| 26 May 2024, Sunday |

Flow of Ukrainian refugees testing limits of central Europe’s capacity

Officials in Central Europe expressed concern on Sunday that they were nearing their capacity to comfortably house some of the nearly 3.5 million refugees who have fled Ukraine since Russia’s invasion and are now camped in temporary shelters.

According to data compiled by the UN refugee agency, the majority of Ukrainians have arrived at border points in Poland, Slovakia, Romania, and Hungary, putting pressure on European Union countries that are now attempting to shelter them.

Czech Interior Minister Vit Rakusan said the government would seek to extend a state of emergency to deal with the influx, with officials trying to relocate new arrivals to cities outside the capital Prague to ease the pressure.

“The Czech Republic is balancing on the edge of capacities where we are able to provide comfortable living conditions,” Rakusan said during a television debate. “Living in gyms, sleeping bags, or campsites is not good for life.”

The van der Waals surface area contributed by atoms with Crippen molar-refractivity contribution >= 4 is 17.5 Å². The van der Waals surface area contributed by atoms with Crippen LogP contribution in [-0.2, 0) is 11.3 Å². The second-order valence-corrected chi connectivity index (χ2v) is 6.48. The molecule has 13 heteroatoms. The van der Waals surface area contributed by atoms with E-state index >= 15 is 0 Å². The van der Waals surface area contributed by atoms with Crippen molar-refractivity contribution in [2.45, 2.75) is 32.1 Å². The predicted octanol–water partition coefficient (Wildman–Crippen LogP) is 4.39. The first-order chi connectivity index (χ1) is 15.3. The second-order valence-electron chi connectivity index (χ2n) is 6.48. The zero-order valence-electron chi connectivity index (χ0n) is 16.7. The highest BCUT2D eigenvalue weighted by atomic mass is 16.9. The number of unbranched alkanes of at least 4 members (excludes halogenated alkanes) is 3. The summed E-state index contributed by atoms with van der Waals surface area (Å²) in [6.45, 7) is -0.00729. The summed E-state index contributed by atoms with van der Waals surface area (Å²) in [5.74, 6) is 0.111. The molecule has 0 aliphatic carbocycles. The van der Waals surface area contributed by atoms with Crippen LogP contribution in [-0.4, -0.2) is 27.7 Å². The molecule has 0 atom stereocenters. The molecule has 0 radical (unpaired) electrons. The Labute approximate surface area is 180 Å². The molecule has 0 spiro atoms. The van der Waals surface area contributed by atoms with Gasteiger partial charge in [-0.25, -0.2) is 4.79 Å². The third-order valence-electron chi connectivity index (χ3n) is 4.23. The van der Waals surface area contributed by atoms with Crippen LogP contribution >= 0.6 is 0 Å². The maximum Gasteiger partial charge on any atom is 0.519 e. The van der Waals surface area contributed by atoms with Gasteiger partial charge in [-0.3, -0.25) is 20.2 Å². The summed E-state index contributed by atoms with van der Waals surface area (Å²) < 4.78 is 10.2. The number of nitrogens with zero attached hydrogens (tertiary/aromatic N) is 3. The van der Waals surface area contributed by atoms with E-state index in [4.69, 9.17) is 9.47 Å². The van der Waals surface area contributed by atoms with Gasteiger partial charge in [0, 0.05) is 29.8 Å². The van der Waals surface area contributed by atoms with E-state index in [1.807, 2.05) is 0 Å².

The Czech parliament also approved three laws this week making it easier for Ukrainian refugees to access to work, health insurance, and allow schools to raise class capacities.

Ukraine’s Deputy Prime Minister Iryna Vereshchuk said seven humanitarian corridors would open on Sunday to enable civilians to leave frontline areas.

In Poland, whose Ukrainian community of around 1.5 million is the region’s largest, refugees waited in line for a third day in front of the National Stadium temporarily turned into an administration office to register new arrivals.

More than 2 million Ukrainians have crossed into Poland since the invasion by Russia, which it says is a “special operation” aimed at demilitarising Ukraine, began on Feb. 24. Ukraine and the West say Russian President Vladimir Putin launched an aggressive war of choice.

Warsaw officials say this has increased the Polish capital’s population of 1.8 million by 17%.

“We never know how many refugees will arrive,” Warsaw city council spokeswoman Monika Beuth-Lutyk said. “We have done everything we can and the next move is up to the government to implement a system and to build refugee towns.”

  • Reuters